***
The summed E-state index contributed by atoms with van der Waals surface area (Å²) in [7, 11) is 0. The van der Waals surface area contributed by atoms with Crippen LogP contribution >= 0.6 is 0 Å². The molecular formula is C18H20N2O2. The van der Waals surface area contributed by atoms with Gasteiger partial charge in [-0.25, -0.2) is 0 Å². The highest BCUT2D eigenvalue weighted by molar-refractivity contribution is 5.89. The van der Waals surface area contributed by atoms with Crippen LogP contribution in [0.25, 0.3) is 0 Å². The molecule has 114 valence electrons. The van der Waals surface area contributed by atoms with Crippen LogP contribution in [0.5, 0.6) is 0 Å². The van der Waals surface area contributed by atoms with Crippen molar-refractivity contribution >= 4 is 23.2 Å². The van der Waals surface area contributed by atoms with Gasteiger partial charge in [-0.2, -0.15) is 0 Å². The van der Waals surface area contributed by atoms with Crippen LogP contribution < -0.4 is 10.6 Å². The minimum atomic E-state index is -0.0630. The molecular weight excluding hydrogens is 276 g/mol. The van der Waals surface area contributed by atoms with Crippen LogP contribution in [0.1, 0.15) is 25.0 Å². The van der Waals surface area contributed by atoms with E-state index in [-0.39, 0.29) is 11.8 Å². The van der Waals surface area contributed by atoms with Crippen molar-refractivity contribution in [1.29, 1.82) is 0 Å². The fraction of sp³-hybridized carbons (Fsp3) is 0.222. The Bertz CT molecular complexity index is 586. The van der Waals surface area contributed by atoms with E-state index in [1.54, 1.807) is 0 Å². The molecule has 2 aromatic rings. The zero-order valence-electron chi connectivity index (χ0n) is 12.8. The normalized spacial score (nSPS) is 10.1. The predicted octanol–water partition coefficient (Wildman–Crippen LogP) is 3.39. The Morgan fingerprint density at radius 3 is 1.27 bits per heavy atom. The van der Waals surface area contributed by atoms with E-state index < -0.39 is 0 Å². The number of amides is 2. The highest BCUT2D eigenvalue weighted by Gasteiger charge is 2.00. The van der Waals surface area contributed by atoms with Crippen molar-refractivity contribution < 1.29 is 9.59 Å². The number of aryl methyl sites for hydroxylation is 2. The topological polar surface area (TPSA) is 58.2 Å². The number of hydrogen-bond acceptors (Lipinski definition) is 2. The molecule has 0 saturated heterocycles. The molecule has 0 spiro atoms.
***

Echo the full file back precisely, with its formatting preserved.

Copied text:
The summed E-state index contributed by atoms with van der Waals surface area (Å²) in [7, 11) is 0. The van der Waals surface area contributed by atoms with Crippen LogP contribution >= 0.6 is 0 Å². The molecular formula is C18H20N2O2. The van der Waals surface area contributed by atoms with Gasteiger partial charge in [-0.25, -0.2) is 0 Å². The highest BCUT2D eigenvalue weighted by molar-refractivity contribution is 5.89. The van der Waals surface area contributed by atoms with Crippen LogP contribution in [0.25, 0.3) is 0 Å². The molecule has 114 valence electrons. The van der Waals surface area contributed by atoms with Crippen LogP contribution in [0.5, 0.6) is 0 Å². The van der Waals surface area contributed by atoms with Crippen molar-refractivity contribution >= 4 is 23.2 Å². The van der Waals surface area contributed by atoms with Gasteiger partial charge in [-0.2, -0.15) is 0 Å². The van der Waals surface area contributed by atoms with Crippen LogP contribution < -0.4 is 10.6 Å². The minimum atomic E-state index is -0.0630. The molecular weight excluding hydrogens is 276 g/mol. The van der Waals surface area contributed by atoms with Crippen LogP contribution in [0.1, 0.15) is 25.0 Å². The van der Waals surface area contributed by atoms with E-state index in [-0.39, 0.29) is 11.8 Å². The van der Waals surface area contributed by atoms with Crippen molar-refractivity contribution in [1.29, 1.82) is 0 Å². The fraction of sp³-hybridized carbons (Fsp3) is 0.222. The Bertz CT molecular complexity index is 586. The van der Waals surface area contributed by atoms with E-state index in [1.54, 1.807) is 0 Å². The molecule has 2 aromatic rings. The zero-order valence-electron chi connectivity index (χ0n) is 12.8. The normalized spacial score (nSPS) is 10.1. The predicted octanol–water partition coefficient (Wildman–Crippen LogP) is 3.39. The Morgan fingerprint density at radius 3 is 1.27 bits per heavy atom. The van der Waals surface area contributed by atoms with E-state index < -0.39 is 0 Å². The number of amides is 2. The highest BCUT2D eigenvalue weighted by Gasteiger charge is 2.00. The van der Waals surface area contributed by atoms with Crippen molar-refractivity contribution < 1.29 is 9.59 Å². The number of aryl methyl sites for hydroxylation is 2. The topological polar surface area (TPSA) is 58.2 Å². The number of hydrogen-bond acceptors (Lipinski definition) is 2. The molecule has 0 saturated heterocycles. The molecule has 0 spiro atoms.